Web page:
Jutta Schickore – Contributions to a History of Experimental Controls
Arguably, controls are a key feature of scientific experimentation, yet, there are very few studies of concept of experimental control. Historical and philosophical analyses of control experiments have mostly concentrated on randomized controlled trials as “gold standard” for experiment-based inferences in medicine and specifically on the concept of randomization (e.g. Cartwright, Keating & Cambrosio). Apart from a paper by Edwin Boring on the nature and history of experimental controls, published in 1954, broader analyses do not exist.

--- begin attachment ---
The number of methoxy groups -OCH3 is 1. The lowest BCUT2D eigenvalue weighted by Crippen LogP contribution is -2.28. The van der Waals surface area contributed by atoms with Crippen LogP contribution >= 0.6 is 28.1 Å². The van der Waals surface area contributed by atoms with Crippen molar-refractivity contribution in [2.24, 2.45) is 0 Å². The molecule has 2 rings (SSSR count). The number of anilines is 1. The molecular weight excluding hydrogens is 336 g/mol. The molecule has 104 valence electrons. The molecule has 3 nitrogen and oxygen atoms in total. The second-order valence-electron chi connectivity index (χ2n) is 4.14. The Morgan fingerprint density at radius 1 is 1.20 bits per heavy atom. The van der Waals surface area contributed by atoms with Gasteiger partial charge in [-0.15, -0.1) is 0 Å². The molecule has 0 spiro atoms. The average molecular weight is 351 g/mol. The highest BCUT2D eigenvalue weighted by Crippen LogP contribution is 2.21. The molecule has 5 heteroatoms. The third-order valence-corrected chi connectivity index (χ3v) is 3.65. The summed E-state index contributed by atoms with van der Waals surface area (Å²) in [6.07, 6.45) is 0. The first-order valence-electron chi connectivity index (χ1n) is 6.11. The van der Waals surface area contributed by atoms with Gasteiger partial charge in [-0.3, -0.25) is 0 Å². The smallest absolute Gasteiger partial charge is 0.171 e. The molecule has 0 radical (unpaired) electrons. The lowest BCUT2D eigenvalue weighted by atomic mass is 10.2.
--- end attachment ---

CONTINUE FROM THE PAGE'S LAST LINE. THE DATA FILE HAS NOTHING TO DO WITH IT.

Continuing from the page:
Boring interprets John Stuart Mill’s Method of Difference from System of Logic as the first philosophical conceptualization of controlled experiments. He also claims that the very term “control” appears in the scientific literature only in the late 19th century. In my paper, I turn the attention away from Mill to working scientists’ own conceptualizations of experimental practice. Examining the experimenters’ working philosophies reveals that there is a dramatic difference between the pragmatic concerns of the experimenters and the systematic concerns of philosophers. Focusing on accounts of experiments on plant growth and plant nutrition in the German lands, I show that around 1840, control experiments – Controleversuche – were common in agricultural field trials to investigate the influence of air, water, minerals and organic materials on plant growth. I trace this notion of control to two related contexts: late 18th-century technical-economic experimentation and methodological reflections on the analytic tools of organic chemistry around 1800. My analysis of these early instances of “control” suggests a distinction between two kinds of experimental controls that is not represented in Boring’s work but is well represented in 19th-century discussions of experimental methods in the life sciences.